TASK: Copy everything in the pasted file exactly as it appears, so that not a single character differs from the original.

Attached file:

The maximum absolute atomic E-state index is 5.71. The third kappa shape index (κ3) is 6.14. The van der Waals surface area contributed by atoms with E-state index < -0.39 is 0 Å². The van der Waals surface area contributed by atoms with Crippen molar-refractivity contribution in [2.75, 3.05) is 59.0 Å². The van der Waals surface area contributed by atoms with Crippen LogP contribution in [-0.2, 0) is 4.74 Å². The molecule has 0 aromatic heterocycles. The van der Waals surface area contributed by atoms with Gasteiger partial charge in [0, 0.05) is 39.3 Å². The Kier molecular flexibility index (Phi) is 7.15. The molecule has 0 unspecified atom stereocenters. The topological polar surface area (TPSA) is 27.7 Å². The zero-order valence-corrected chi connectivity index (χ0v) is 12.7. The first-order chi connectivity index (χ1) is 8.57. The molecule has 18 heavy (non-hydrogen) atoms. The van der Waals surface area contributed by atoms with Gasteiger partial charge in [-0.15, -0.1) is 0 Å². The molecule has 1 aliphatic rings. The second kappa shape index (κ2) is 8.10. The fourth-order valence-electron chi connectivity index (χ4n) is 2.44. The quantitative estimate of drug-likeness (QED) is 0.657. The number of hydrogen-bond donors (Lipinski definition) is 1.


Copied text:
The maximum absolute atomic E-state index is 5.71. The third kappa shape index (κ3) is 6.14. The van der Waals surface area contributed by atoms with E-state index < -0.39 is 0 Å². The van der Waals surface area contributed by atoms with Crippen molar-refractivity contribution in [2.75, 3.05) is 59.0 Å². The van der Waals surface area contributed by atoms with Crippen LogP contribution in [-0.2, 0) is 4.74 Å². The molecule has 0 aromatic heterocycles. The van der Waals surface area contributed by atoms with Gasteiger partial charge in [0, 0.05) is 39.3 Å². The Kier molecular flexibility index (Phi) is 7.15. The molecule has 0 unspecified atom stereocenters. The topological polar surface area (TPSA) is 27.7 Å². The zero-order valence-corrected chi connectivity index (χ0v) is 12.7. The first-order chi connectivity index (χ1) is 8.57. The molecule has 18 heavy (non-hydrogen) atoms. The van der Waals surface area contributed by atoms with Gasteiger partial charge in [-0.15, -0.1) is 0 Å². The molecule has 1 aliphatic rings. The second kappa shape index (κ2) is 8.10. The fourth-order valence-electron chi connectivity index (χ4n) is 2.44. The quantitative estimate of drug-likeness (QED) is 0.657. The number of hydrogen-bond donors (Lipinski definition) is 1.